• 66. Ny, Henrik
    et al.
    Hallstedt, Sophie
    Robèrt, Karl-Henrik
    Broman, Göran
    Introducing Templates for Sustainable Product Development: A Case Study of Televisions at the Matsushita Electric Group2008In: Journal of Industrial Ecology, ISSN 1088-1980, E-ISSN 1530-9290, Vol. 12, no 4, p. 600-623Article in journal (Refereed)
    Abstract [en]

    We have previously developed a method for sustainable product development (MSPD) based on backcasting from basic sustainability principles. The MSPD informs investigations of product-related social and ecological sustainability aspects throughout a concurrent engineering product development process.We here introduce “templates” for sustainable product development (TSPDs) as a complement. The idea is to help product development teams to arrive faster and more easily at an overview of the major sustainability challenges and opportunities of a product category in the early development phases. The idea is also to inform creative communication between top management, stakeholders, and product developers. We present this approach through an evaluation case study, in which the TSPDs were used for a sustainability assessment of televisions (TVs) at the Matsushita Electric Group.We study whether the TSPD approach has the ability to (1) help shift focus from gradual improvements of a selection of aspects in relation to past environmental performance of a product category to a focus on the remaining gap to a sustainable situation, (2) facilitate consensus among organizational levels about major sustainability challenges and potential solutions for a product category, and (3) facilitate continued dialogue with external sustainability experts, identifying improvements that are relevant for strategic sustainable development. Our findings indicate that the TSPD approach captures overall sustainability aspects of the life cycle of product categories and that it has the above abilities.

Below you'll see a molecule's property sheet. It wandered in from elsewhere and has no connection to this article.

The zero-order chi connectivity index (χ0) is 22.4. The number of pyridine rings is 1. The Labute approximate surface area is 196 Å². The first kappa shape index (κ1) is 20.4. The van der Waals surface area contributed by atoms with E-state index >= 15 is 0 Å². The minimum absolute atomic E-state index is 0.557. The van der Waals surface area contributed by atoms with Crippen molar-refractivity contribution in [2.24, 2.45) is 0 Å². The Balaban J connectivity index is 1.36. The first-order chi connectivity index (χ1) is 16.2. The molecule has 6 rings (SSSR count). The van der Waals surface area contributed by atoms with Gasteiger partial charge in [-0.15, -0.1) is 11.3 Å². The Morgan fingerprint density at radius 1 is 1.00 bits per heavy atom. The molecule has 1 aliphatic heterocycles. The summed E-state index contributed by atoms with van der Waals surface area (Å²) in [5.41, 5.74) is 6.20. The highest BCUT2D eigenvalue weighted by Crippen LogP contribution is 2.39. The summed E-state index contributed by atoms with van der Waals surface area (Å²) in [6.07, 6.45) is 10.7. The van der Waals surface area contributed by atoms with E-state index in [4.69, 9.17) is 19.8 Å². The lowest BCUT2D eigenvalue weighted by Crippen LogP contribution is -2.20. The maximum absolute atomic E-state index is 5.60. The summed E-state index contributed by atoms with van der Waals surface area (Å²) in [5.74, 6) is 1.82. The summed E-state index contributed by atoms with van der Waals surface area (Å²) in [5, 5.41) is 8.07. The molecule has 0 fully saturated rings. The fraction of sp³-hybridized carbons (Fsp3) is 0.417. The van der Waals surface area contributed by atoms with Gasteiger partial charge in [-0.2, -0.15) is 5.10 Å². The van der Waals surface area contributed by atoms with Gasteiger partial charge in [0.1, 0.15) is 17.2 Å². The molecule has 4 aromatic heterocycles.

• 67. Ny, Henrik
    et al.
    MacDonald, Jamie
    Broman, Göran
    Robèrt, Karl-Henrik
    Sustainability Constraints as System Boundaries: Introductory Steps Toward Stategic Life-Cycle Management2008In: Web-based green products life-cycle management systems: reverse supply-chain utilization / [ed] Wang, Hsiao-Fan, Hershey, USA: IGI Global: Information Science Reference , 2008Chapter in book (Refereed)
    Abstract [en]